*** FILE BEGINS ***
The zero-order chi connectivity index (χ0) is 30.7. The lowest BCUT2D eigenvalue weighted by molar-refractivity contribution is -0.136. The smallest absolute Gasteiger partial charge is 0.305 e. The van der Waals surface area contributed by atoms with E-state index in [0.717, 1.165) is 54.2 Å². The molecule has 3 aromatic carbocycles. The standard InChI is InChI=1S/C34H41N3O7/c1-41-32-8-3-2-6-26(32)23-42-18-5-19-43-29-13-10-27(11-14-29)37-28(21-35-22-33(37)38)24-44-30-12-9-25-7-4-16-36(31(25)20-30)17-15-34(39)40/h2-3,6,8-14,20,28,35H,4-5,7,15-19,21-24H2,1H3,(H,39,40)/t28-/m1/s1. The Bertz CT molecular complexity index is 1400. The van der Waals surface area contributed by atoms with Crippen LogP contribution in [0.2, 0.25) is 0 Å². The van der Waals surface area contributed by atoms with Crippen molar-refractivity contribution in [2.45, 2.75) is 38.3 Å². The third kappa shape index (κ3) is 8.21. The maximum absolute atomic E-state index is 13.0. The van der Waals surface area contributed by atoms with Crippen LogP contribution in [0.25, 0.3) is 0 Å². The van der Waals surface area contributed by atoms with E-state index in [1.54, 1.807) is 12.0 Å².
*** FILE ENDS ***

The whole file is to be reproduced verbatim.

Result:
The zero-order chi connectivity index (χ0) is 30.7. The lowest BCUT2D eigenvalue weighted by molar-refractivity contribution is -0.136. The smallest absolute Gasteiger partial charge is 0.305 e. The van der Waals surface area contributed by atoms with E-state index in [0.717, 1.165) is 54.2 Å². The molecule has 3 aromatic carbocycles. The standard InChI is InChI=1S/C34H41N3O7/c1-41-32-8-3-2-6-26(32)23-42-18-5-19-43-29-13-10-27(11-14-29)37-28(21-35-22-33(37)38)24-44-30-12-9-25-7-4-16-36(31(25)20-30)17-15-34(39)40/h2-3,6,8-14,20,28,35H,4-5,7,15-19,21-24H2,1H3,(H,39,40)/t28-/m1/s1. The Bertz CT molecular complexity index is 1400. The van der Waals surface area contributed by atoms with Crippen LogP contribution in [0.2, 0.25) is 0 Å². The van der Waals surface area contributed by atoms with Crippen molar-refractivity contribution in [2.45, 2.75) is 38.3 Å². The third kappa shape index (κ3) is 8.21. The maximum absolute atomic E-state index is 13.0. The van der Waals surface area contributed by atoms with Crippen LogP contribution in [0.25, 0.3) is 0 Å². The van der Waals surface area contributed by atoms with E-state index in [1.54, 1.807) is 12.0 Å².